Introducing the HP ZBook 14

Over the past couple of years since Intel first introduced their Ultrabook brand, we've seen many different designs, some good, some lacking in refinement. One thing that we haven't seen much of is Ultrabooks with discrete graphics, which isn't too surprising – it's difficult enough to fit all of the other components into a thin chassis and then keep it cool; adding a dGPU to the mix is just asking for trouble. That's not to say it hasn't been done, but the sleekest designs tend to be CPU-only affairs. HP has decided to enter the Ultrabook with dGPU arena, but they've gone one step further by integrating an AMD FirePro M4100 FireGL V graphics solution. At its core, the dGPU is based on AMD's GCN architecture and sports just 384 cores, so it's mostly an entry-level dGPU solution, but as a member of the FirePro family it comes with drivers that have a few extra features unlocked. The result is potentially much higher performance in some professional level applications; we'll see just how well the M4100 fares in a moment.

Besides the “mobile workstation” angle, HP is definitely targeting the enterprise market with the ZBook 14. It's not quite at the level of the EliteBook, but the ZBook line basically picks up from the ProBook line with a business aesthetic that includes a matte LCD, magnesium alloy frame and covers, and a TrackPoint nub in the center of the keyboard. Other enterprise features include mobile broadband support, Smartcard and TPM options, Intel's VPro (depending on your CPU selection), other security measures, and a default build that ships with Windows 7 Professional. HP shipped us the highest end model (more or less) with Intel's fastest dual-core ULV Core i7-4600U processor, 16GB of DDR3L RAM, 240GB SSD, and a 1080p IPS display. Here's the full specs table.

HP ZBook 14 Specifications
Processor Intel Core i7-4600U
(Dual-core 2.1-3.3GHz, 4MB L3, 22nm, 15W)
Chipset QM87
Memory 2x8GB DDR3L-1600
Graphics AMD FirePro M4100 1GB GDDR5
(384 cores, 670MHz, 4GHz GDDR5)

Intel HD Graphics 4400
(20 EUs at 200-1100MHz)
Display 14.0" Anti-Glare IPS 16:9 1080p (1920x1080)
(AU Optronics)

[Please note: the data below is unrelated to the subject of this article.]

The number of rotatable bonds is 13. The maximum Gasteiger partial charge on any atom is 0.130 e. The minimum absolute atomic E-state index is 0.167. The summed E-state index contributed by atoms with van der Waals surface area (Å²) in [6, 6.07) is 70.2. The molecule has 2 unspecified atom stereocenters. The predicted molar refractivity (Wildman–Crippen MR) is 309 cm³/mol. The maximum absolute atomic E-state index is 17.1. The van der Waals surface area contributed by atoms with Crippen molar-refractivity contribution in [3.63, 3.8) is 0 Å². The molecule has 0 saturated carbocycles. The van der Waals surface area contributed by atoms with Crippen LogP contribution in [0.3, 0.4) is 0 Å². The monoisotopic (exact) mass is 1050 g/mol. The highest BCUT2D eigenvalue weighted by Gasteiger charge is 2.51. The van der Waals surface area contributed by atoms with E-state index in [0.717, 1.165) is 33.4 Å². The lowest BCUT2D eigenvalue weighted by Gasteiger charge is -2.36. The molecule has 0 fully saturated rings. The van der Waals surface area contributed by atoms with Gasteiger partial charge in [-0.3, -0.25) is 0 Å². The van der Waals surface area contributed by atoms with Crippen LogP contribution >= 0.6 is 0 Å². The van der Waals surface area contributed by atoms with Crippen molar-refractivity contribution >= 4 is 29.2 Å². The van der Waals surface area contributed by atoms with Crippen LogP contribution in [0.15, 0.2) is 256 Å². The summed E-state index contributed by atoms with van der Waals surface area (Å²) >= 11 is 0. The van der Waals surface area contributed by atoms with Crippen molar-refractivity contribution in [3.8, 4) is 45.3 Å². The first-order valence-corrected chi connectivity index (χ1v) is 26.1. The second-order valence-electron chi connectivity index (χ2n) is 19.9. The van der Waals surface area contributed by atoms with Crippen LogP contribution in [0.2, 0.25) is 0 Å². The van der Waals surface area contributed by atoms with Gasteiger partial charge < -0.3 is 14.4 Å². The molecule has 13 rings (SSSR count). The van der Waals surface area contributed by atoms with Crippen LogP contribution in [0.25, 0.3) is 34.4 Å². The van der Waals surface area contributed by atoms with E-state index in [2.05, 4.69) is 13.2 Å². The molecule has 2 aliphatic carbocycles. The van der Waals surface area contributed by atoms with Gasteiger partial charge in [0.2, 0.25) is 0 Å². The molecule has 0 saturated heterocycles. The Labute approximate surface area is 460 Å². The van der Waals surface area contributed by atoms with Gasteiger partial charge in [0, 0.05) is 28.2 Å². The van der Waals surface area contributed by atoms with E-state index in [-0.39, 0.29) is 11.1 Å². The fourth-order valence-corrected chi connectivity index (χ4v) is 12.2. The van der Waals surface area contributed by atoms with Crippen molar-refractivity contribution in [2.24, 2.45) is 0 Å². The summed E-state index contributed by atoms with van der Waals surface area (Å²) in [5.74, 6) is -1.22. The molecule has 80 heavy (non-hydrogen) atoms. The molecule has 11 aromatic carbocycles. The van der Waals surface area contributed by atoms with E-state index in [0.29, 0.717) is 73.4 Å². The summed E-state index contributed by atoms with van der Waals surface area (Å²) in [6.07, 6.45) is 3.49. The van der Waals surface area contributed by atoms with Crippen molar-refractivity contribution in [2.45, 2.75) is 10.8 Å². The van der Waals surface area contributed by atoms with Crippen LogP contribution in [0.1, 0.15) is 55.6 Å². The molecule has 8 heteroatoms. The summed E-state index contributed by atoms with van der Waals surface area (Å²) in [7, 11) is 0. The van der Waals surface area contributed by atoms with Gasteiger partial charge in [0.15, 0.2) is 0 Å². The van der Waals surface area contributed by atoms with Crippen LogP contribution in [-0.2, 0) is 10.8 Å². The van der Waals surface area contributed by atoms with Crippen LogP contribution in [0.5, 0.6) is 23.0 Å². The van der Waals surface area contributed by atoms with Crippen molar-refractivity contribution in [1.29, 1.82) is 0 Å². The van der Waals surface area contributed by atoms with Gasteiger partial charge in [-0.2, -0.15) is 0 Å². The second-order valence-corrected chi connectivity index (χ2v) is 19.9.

Storage 240GB SSD (Intel 520 Series SSDSC2BW240A3H)
Optical Drive N/A
Networking 802.11ac WiFi (Intel Dual-Band AC-7260)
(2x2:2 867Mbps capable)
Bluetooth 4.0 (Intel)
HP lt4111 LTE/EV-DO/HSPA+ Mobile Broadband
Audio IDT HD Audio
Stereo Speakers
Headset jack
Battery/Power 3-cell, 11.1V, 4500mAh, 50Wh
65W Max AC Adapter
Front Side N/A
Left Side Smartcard Reader
2 x USB 3.0 (1 x Charging)
1 x VGA
Exhaust Vent
Kensington Lock
Right Side Headset jack
1 x DisplayPort
2 x USB 3.0
Ethernet (Hinged Port)
Docking Station Connector
AC Power Connection
Back Side N/A
Operating System Windows 7 Professional 64-bit
Dimensions 13.35" x 9.33" x 0.83" (WxDxH)
(339mm x 237mm x 21mm)
Weight 3.57 lbs. (1.62 kg)
Extras 720p HD Webcam
86-Key Backlit Keyboard
Spill-Resistant Keyboard
Fingerprint Scanner
Pricing ~$2493 via CTO (with CTOZB14 20% discount)
~$2291 Online

HP's pricing again reflects the target market, and while there are frequently sales that might drop the price, this is still a very expensive Ultrabook – at least it is if you're just looking at it as an Ultrabook. Technically I should be clear that not all models of the ZBook 14 are even Ultrabooks – you can order it with pure HDD storage if you want, for example – and HP's configuration utility makes it pretty clear what's required to qualify as an Ultrabook; not that it matters if you're happy with the hardware you select. The ZBook 14 is also larger than the typical 13.3” Ultrabooks we often see, but the added size allows for the presence of the dGPU, two SO-DIMM slots, and a full size 2.5” drive bay with a free M.2 slot. For those that need both performance as well as large amounts of storage, the option for a 120GB M.2 drive paired with a large HDD potentially gives you the best of both worlds, though I'd like to see at least a 240GB M.2 option as well.